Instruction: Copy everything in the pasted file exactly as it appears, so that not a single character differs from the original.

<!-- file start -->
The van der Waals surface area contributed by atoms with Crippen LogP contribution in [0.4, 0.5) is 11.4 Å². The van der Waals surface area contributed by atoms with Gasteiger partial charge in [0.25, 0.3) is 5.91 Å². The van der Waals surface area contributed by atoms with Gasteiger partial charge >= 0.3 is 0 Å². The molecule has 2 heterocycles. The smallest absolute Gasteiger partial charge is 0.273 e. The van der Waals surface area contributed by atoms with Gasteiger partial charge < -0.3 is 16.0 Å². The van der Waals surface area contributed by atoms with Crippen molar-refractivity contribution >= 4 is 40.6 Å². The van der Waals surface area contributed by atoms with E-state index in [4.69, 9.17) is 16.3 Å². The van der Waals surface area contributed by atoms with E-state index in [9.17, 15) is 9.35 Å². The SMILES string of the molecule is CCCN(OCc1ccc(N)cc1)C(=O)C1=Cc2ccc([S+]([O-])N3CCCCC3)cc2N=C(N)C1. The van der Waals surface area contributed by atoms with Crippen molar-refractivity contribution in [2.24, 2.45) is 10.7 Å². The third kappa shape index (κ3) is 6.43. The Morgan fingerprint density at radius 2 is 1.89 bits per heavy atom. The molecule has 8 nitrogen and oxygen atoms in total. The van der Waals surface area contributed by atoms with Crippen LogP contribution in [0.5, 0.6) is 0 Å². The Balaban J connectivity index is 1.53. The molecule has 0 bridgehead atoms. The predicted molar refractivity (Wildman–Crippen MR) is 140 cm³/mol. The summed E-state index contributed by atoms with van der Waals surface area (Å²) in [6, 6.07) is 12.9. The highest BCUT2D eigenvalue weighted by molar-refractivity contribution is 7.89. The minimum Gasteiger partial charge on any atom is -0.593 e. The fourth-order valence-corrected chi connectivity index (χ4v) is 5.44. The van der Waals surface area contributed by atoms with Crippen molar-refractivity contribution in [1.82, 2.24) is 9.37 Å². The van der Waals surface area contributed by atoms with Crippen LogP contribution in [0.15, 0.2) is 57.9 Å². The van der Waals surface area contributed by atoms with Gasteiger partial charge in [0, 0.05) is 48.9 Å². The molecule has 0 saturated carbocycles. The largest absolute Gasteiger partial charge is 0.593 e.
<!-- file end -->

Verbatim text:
The van der Waals surface area contributed by atoms with Crippen LogP contribution in [0.4, 0.5) is 11.4 Å². The van der Waals surface area contributed by atoms with Gasteiger partial charge in [0.25, 0.3) is 5.91 Å². The van der Waals surface area contributed by atoms with Gasteiger partial charge >= 0.3 is 0 Å². The molecule has 2 heterocycles. The smallest absolute Gasteiger partial charge is 0.273 e. The van der Waals surface area contributed by atoms with Gasteiger partial charge < -0.3 is 16.0 Å². The van der Waals surface area contributed by atoms with Crippen molar-refractivity contribution >= 4 is 40.6 Å². The van der Waals surface area contributed by atoms with E-state index in [4.69, 9.17) is 16.3 Å². The van der Waals surface area contributed by atoms with E-state index in [9.17, 15) is 9.35 Å². The SMILES string of the molecule is CCCN(OCc1ccc(N)cc1)C(=O)C1=Cc2ccc([S+]([O-])N3CCCCC3)cc2N=C(N)C1. The van der Waals surface area contributed by atoms with Crippen molar-refractivity contribution in [2.24, 2.45) is 10.7 Å². The third kappa shape index (κ3) is 6.43. The Morgan fingerprint density at radius 2 is 1.89 bits per heavy atom. The molecule has 8 nitrogen and oxygen atoms in total. The van der Waals surface area contributed by atoms with Crippen LogP contribution in [0.5, 0.6) is 0 Å². The Balaban J connectivity index is 1.53. The molecule has 0 bridgehead atoms. The predicted molar refractivity (Wildman–Crippen MR) is 140 cm³/mol. The summed E-state index contributed by atoms with van der Waals surface area (Å²) in [6, 6.07) is 12.9. The highest BCUT2D eigenvalue weighted by molar-refractivity contribution is 7.89. The minimum Gasteiger partial charge on any atom is -0.593 e. The fourth-order valence-corrected chi connectivity index (χ4v) is 5.44. The van der Waals surface area contributed by atoms with Crippen molar-refractivity contribution in [1.82, 2.24) is 9.37 Å². The van der Waals surface area contributed by atoms with Crippen LogP contribution in [0.15, 0.2) is 57.9 Å². The van der Waals surface area contributed by atoms with Gasteiger partial charge in [0, 0.05) is 48.9 Å². The molecule has 0 saturated carbocycles. The largest absolute Gasteiger partial charge is 0.593 e.